“Sarah James, 22 years old, law student, lives in Boston, likes to practice sports and read specialized marketing media, has a fluent use of the Internet and buys online a couple of times a week, especially books and fashion, in eCommerces such as Zalando and Zara”.
Once this buyer persona has been defined, the message to be devised must be completely addressed to him, as if we had known them all his life (because in reality, we must know him very well).
Relationship between buyer persona and buyer’s journey
Correctly defining the buyer persona will allow a deeper understanding of the buyer’s journey of each user. The buyer’s journey mainly goes through three phases: discovery, consideration and decision, and in each one of them he/she performs different actions until the purchase is reached.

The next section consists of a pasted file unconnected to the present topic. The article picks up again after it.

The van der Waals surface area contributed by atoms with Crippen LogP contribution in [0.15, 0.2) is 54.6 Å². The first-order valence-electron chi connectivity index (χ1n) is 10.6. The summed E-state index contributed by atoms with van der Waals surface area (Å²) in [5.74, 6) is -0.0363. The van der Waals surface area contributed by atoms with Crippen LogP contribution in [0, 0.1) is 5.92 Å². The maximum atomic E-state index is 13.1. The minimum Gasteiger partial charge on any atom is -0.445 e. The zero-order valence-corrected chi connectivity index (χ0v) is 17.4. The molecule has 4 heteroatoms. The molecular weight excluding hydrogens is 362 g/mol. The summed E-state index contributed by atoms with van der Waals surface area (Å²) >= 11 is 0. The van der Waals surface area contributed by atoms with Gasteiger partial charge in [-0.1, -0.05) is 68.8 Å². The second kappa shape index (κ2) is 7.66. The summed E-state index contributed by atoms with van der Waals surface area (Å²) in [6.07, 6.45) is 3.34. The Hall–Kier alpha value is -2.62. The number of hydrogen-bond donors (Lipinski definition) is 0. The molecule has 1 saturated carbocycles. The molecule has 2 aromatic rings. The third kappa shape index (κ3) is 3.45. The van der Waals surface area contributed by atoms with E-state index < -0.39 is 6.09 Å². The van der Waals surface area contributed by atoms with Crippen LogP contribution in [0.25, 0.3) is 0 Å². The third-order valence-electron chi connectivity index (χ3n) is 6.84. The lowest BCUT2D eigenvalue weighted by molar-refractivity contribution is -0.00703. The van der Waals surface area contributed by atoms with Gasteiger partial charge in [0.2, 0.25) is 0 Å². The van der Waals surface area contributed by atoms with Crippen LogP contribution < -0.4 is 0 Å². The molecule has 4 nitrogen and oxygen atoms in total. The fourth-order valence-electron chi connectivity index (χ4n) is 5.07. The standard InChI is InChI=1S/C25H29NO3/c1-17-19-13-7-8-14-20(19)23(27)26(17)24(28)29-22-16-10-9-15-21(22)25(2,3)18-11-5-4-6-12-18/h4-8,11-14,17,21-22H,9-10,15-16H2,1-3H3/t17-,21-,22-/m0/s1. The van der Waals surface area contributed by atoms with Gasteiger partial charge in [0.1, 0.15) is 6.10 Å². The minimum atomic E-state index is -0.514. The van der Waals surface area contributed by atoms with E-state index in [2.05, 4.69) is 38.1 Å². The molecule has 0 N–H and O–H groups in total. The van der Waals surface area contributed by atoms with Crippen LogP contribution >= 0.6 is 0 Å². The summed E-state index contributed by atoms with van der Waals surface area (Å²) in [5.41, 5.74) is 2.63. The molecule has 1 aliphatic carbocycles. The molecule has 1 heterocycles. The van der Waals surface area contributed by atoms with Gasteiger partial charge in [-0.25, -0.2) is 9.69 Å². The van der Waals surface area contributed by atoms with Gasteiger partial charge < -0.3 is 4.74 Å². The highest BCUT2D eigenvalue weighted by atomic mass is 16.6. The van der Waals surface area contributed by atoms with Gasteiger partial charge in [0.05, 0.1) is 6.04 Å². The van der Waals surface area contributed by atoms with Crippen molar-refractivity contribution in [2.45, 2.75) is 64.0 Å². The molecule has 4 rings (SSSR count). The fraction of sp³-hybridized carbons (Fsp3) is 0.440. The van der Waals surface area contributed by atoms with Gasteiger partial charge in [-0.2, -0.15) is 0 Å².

If the buyer persona is correctly created, it will be easier to know in advance the journey that this particular user will take, bearing in mind that if he already knows the product, perhaps their route will begin in the consideration step or that if he is a regular online shopper, he will go through the discovery phase in specific environments that are comfortable for them. In fact, it might make sense to create a different buyer persona for each phase of the buyer’s journey.
Why you should define the buyer persona before making an inbound marketing strategy.
- It serves as a clear reference of the profile of the person with whom we are communicating.